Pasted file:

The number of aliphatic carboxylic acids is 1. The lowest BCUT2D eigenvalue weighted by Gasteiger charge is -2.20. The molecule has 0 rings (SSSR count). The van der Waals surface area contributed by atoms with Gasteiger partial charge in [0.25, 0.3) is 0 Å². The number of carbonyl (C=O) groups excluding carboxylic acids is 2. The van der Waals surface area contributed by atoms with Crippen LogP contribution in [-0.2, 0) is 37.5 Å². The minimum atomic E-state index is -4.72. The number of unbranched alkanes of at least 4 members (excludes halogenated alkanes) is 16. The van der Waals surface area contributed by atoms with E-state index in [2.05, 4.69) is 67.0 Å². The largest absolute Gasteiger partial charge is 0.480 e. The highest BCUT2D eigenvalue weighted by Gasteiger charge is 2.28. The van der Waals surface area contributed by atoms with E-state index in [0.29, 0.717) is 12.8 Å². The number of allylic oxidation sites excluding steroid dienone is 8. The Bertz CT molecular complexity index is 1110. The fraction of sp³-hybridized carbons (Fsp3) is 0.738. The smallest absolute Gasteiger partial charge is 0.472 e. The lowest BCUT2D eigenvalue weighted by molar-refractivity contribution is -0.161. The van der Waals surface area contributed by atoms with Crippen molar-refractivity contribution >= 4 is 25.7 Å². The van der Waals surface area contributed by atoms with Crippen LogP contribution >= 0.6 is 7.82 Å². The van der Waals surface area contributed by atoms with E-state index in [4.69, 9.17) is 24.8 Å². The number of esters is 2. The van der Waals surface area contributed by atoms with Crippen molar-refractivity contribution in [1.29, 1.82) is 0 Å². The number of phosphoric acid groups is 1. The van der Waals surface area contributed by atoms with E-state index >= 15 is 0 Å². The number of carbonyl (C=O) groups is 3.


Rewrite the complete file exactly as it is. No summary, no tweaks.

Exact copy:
The number of aliphatic carboxylic acids is 1. The lowest BCUT2D eigenvalue weighted by Gasteiger charge is -2.20. The molecule has 0 rings (SSSR count). The van der Waals surface area contributed by atoms with Gasteiger partial charge in [0.25, 0.3) is 0 Å². The number of carbonyl (C=O) groups excluding carboxylic acids is 2. The van der Waals surface area contributed by atoms with Crippen LogP contribution in [-0.2, 0) is 37.5 Å². The minimum atomic E-state index is -4.72. The number of unbranched alkanes of at least 4 members (excludes halogenated alkanes) is 16. The van der Waals surface area contributed by atoms with E-state index in [2.05, 4.69) is 67.0 Å². The largest absolute Gasteiger partial charge is 0.480 e. The highest BCUT2D eigenvalue weighted by Gasteiger charge is 2.28. The van der Waals surface area contributed by atoms with E-state index in [0.29, 0.717) is 12.8 Å². The number of allylic oxidation sites excluding steroid dienone is 8. The Bertz CT molecular complexity index is 1110. The fraction of sp³-hybridized carbons (Fsp3) is 0.738. The smallest absolute Gasteiger partial charge is 0.472 e. The lowest BCUT2D eigenvalue weighted by molar-refractivity contribution is -0.161. The van der Waals surface area contributed by atoms with Crippen molar-refractivity contribution >= 4 is 25.7 Å². The van der Waals surface area contributed by atoms with Crippen LogP contribution >= 0.6 is 7.82 Å². The van der Waals surface area contributed by atoms with E-state index in [4.69, 9.17) is 24.8 Å². The number of esters is 2. The van der Waals surface area contributed by atoms with Crippen molar-refractivity contribution in [1.29, 1.82) is 0 Å². The number of phosphoric acid groups is 1. The van der Waals surface area contributed by atoms with E-state index >= 15 is 0 Å². The number of carbonyl (C=O) groups is 3.